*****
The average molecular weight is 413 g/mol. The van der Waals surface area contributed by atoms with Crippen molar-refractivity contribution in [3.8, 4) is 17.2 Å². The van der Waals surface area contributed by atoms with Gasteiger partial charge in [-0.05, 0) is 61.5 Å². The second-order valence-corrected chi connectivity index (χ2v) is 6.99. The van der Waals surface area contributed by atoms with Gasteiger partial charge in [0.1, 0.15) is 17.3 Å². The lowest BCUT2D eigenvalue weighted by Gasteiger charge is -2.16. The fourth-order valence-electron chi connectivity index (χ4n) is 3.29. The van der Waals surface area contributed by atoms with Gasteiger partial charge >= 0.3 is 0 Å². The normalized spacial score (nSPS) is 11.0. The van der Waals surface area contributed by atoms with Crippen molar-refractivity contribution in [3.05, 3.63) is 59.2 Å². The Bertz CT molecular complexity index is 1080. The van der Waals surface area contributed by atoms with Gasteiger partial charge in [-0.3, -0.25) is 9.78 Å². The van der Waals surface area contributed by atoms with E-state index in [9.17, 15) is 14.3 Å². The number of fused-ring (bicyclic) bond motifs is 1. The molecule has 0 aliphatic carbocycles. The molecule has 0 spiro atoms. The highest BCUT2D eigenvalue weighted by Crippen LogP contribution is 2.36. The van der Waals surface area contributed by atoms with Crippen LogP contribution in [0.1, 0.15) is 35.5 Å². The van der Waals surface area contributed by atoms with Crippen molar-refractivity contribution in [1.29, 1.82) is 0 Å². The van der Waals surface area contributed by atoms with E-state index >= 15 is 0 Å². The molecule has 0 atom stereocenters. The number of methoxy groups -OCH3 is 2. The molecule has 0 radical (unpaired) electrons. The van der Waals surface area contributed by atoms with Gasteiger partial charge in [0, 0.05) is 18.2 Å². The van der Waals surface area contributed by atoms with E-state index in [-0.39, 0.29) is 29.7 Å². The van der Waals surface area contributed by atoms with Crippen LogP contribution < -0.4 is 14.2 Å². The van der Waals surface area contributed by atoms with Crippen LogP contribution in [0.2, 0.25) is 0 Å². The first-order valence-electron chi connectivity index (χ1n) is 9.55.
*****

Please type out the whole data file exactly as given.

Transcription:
The average molecular weight is 413 g/mol. The van der Waals surface area contributed by atoms with Crippen molar-refractivity contribution in [3.8, 4) is 17.2 Å². The van der Waals surface area contributed by atoms with Gasteiger partial charge in [-0.05, 0) is 61.5 Å². The second-order valence-corrected chi connectivity index (χ2v) is 6.99. The van der Waals surface area contributed by atoms with Gasteiger partial charge in [0.1, 0.15) is 17.3 Å². The lowest BCUT2D eigenvalue weighted by Gasteiger charge is -2.16. The fourth-order valence-electron chi connectivity index (χ4n) is 3.29. The van der Waals surface area contributed by atoms with Gasteiger partial charge >= 0.3 is 0 Å². The normalized spacial score (nSPS) is 11.0. The van der Waals surface area contributed by atoms with Crippen molar-refractivity contribution in [3.05, 3.63) is 59.2 Å². The Bertz CT molecular complexity index is 1080. The van der Waals surface area contributed by atoms with Gasteiger partial charge in [-0.3, -0.25) is 9.78 Å². The van der Waals surface area contributed by atoms with E-state index in [9.17, 15) is 14.3 Å². The number of fused-ring (bicyclic) bond motifs is 1. The molecule has 0 aliphatic carbocycles. The molecule has 0 spiro atoms. The highest BCUT2D eigenvalue weighted by Crippen LogP contribution is 2.36. The van der Waals surface area contributed by atoms with Crippen LogP contribution in [0.1, 0.15) is 35.5 Å². The van der Waals surface area contributed by atoms with Crippen molar-refractivity contribution in [1.29, 1.82) is 0 Å². The van der Waals surface area contributed by atoms with E-state index >= 15 is 0 Å². The molecule has 0 atom stereocenters. The number of methoxy groups -OCH3 is 2. The molecule has 0 radical (unpaired) electrons. The van der Waals surface area contributed by atoms with Gasteiger partial charge in [0, 0.05) is 18.2 Å². The van der Waals surface area contributed by atoms with E-state index in [-0.39, 0.29) is 29.7 Å². The van der Waals surface area contributed by atoms with Crippen LogP contribution < -0.4 is 14.2 Å². The van der Waals surface area contributed by atoms with Crippen LogP contribution in [0.2, 0.25) is 0 Å². The first-order valence-electron chi connectivity index (χ1n) is 9.55.